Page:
The Emotional Emptiness of Consumer Culture

I find routines in life boring, so the other day I did something I’d never normally do. I took an hour or so alone and walked around every floor of the Mall of America and looked at each store and restaurant while observing the people who milled about during the noon hour. I’ve been there many times, but I’ve never paid attention, so I didn’t see what the Mall of America really is – a giant monument to emotional emptiness.

If you’ve been reading this blog you know that I am a big advocate of free enterprise and free markets. I believe these companies have every right to do what they are doing, but what I saw at THE MALL (what we in Minnesota call the MOA) left me feeling sad.

As I looked at each store, the products, the images, the colors, I asked myself two questions:

  1. Is this store interesting to me?
  2. What does this store sell?

I only found a few of the stores interesting enough to describe and I’ll share that with you in a moment, but first…

99% of the stores in THE MALL are meaningless to me. I realize 38-year-old males are not the demographic THE MALL is after, so that didn’t surprise me.

But this did surprise me:

When I looked closely, 90% of stores weren’t selling useful products. They were selling symbols – symbols of youth, health, beauty, sex, happiness, sophistication, and wealth. The next time you are in a mall, look closely and you’ll see what I mean. The products are secondary, it’s feelings they sell.

In the front door of Abercrombie and Fitch was a giant mural of several half naked teenage boys running across a grassy plain with their butt cracks showing. Now, I could show my butt crack too, and I don’t need $150.00 jeans to do it. But If I dressed that way, I think people would just feel sick. I know I would. No pair of jeans is going to make me look like the 18-year-old models in the mural. But I have to ask the question, does anyone want to see these boy’s butt cracks? Even teenage girls? There were a lot of young men roaming the halls, and I didn’t see one of them that looked remotely like the mural. I wondered how many of them bought into this nonsense. I assume if you (un)dressed like the boys in the mural, and went to THE MALL, you’d be arrested.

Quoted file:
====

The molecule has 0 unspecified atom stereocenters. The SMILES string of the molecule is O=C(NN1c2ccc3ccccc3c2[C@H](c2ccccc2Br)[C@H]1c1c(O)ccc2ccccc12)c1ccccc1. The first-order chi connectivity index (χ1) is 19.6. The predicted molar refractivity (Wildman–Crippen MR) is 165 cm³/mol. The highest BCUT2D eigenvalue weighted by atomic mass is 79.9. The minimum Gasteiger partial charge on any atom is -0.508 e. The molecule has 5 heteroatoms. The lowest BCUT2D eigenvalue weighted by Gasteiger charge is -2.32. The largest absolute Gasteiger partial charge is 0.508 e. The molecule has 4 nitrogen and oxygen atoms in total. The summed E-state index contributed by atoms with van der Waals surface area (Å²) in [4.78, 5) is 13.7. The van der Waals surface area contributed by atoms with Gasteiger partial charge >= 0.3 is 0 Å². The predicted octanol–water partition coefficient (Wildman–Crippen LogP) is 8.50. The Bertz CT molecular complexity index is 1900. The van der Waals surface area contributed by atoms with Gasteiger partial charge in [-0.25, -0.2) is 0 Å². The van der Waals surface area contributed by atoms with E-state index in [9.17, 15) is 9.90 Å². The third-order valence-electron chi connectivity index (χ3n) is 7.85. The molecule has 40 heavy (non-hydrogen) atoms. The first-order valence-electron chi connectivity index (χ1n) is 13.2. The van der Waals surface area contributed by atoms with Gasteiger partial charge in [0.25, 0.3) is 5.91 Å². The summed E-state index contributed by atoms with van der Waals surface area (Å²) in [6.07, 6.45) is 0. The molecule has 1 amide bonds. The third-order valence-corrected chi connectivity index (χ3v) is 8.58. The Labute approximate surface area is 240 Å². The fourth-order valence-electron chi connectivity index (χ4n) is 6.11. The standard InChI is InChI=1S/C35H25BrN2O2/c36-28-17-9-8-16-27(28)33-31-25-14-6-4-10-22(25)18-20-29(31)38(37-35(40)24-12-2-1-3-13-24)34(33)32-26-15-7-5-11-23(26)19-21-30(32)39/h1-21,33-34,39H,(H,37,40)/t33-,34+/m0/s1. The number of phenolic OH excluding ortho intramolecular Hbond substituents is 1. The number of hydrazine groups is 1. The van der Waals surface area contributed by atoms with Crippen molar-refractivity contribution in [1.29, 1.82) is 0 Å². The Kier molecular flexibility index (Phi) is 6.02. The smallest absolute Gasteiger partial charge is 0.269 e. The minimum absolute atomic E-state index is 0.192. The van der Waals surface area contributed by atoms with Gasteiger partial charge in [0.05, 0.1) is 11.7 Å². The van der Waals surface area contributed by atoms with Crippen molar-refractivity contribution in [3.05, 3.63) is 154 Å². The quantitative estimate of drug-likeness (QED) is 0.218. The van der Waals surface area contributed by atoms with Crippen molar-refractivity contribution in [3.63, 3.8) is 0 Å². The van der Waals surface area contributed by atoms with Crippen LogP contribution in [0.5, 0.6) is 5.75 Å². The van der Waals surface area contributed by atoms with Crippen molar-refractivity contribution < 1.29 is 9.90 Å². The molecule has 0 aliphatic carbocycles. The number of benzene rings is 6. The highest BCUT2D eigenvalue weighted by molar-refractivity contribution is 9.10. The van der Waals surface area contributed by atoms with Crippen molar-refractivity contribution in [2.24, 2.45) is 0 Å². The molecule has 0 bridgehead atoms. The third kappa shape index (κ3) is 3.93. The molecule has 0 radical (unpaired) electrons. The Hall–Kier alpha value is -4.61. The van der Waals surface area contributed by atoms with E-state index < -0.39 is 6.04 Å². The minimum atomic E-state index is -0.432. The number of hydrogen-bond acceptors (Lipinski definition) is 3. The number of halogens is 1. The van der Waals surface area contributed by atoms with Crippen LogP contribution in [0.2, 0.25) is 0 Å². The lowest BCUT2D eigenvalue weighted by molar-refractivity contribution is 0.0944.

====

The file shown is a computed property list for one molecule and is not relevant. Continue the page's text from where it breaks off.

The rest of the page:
In many ways the stores aimed at females are even worse. I won’t get into details, but Victoria’s Secret doesn’t sell underwear.

We’ve been conditioned to need certain stuff to feel good about ourselves, but the stuff always falls short, because it isn’t what we really want. It is a Faustian bargain. As soon as you think you have IT, whatever IT is slips through your grasp, because IT’s someone else selling you a lie about yourself. That’s why consumerism can leave us feeling empty and cheated unless we go back for more. It’s a lot like Methamphetamine. People get hooked on it for a reason. And don’t kid yourself, none of us are above it.

The two stores I found redeeming were:

  1. The Apple Store. I played with the Air for a little bit and found the rest of the gadgets interesting. But I am probably biased. I suppose I felt different about The Apple Store because I’m a geek. But I do know they aren’t selling technology. They are selling style and sophistication. A lot of companies sell technology. Apple isn’t one of them. Technology is just the vehicle. We all know Apple products are the sexiest.
  2. A guy who looked like Grizzly Adams ran a gourmet doggy treat stand which was packed with customers even though the mall doesn’t allow pets.  He stood out like a Hummer on Earth Day. And I know why he is so successful – he sells love – a little slice of love you can take home to your dog. I want to go back and interview this guy.